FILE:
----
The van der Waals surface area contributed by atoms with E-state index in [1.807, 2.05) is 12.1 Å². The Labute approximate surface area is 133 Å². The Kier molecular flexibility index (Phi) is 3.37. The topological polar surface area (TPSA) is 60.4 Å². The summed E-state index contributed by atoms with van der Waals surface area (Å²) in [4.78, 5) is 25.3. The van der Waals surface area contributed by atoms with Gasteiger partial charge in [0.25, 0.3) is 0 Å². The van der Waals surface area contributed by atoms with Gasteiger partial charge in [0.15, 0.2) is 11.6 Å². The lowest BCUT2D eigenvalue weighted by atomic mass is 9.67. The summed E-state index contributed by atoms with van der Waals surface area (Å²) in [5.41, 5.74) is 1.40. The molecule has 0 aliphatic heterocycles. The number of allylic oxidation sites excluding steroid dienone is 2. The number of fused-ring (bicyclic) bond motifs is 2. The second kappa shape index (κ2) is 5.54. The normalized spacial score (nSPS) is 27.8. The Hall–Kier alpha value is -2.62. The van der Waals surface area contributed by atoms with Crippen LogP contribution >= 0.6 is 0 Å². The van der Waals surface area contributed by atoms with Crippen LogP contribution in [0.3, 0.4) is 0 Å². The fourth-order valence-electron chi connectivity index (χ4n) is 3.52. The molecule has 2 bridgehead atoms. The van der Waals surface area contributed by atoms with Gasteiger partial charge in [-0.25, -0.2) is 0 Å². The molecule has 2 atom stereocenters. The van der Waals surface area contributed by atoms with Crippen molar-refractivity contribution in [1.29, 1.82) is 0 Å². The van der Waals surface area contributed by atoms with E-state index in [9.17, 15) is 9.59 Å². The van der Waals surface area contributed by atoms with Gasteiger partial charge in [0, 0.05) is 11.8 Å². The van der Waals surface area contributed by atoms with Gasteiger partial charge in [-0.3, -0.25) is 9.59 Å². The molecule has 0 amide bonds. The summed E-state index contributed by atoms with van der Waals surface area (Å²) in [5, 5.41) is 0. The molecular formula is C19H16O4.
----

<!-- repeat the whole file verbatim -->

The van der Waals surface area contributed by atoms with E-state index in [1.807, 2.05) is 12.1 Å². The Labute approximate surface area is 133 Å². The Kier molecular flexibility index (Phi) is 3.37. The topological polar surface area (TPSA) is 60.4 Å². The summed E-state index contributed by atoms with van der Waals surface area (Å²) in [4.78, 5) is 25.3. The van der Waals surface area contributed by atoms with Gasteiger partial charge in [0.25, 0.3) is 0 Å². The van der Waals surface area contributed by atoms with Gasteiger partial charge in [0.15, 0.2) is 11.6 Å². The lowest BCUT2D eigenvalue weighted by atomic mass is 9.67. The summed E-state index contributed by atoms with van der Waals surface area (Å²) in [5.41, 5.74) is 1.40. The molecule has 0 aliphatic heterocycles. The number of allylic oxidation sites excluding steroid dienone is 2. The number of fused-ring (bicyclic) bond motifs is 2. The second kappa shape index (κ2) is 5.54. The normalized spacial score (nSPS) is 27.8. The Hall–Kier alpha value is -2.62. The van der Waals surface area contributed by atoms with Crippen LogP contribution >= 0.6 is 0 Å². The van der Waals surface area contributed by atoms with Crippen LogP contribution in [0.3, 0.4) is 0 Å². The fourth-order valence-electron chi connectivity index (χ4n) is 3.52. The molecule has 2 bridgehead atoms. The van der Waals surface area contributed by atoms with Gasteiger partial charge in [-0.25, -0.2) is 0 Å². The molecule has 2 atom stereocenters. The van der Waals surface area contributed by atoms with Crippen molar-refractivity contribution in [1.29, 1.82) is 0 Å². The van der Waals surface area contributed by atoms with E-state index in [9.17, 15) is 9.59 Å². The van der Waals surface area contributed by atoms with Gasteiger partial charge in [0, 0.05) is 11.8 Å². The van der Waals surface area contributed by atoms with Gasteiger partial charge in [-0.3, -0.25) is 9.59 Å². The molecule has 0 amide bonds. The summed E-state index contributed by atoms with van der Waals surface area (Å²) in [5, 5.41) is 0. The molecular formula is C19H16O4.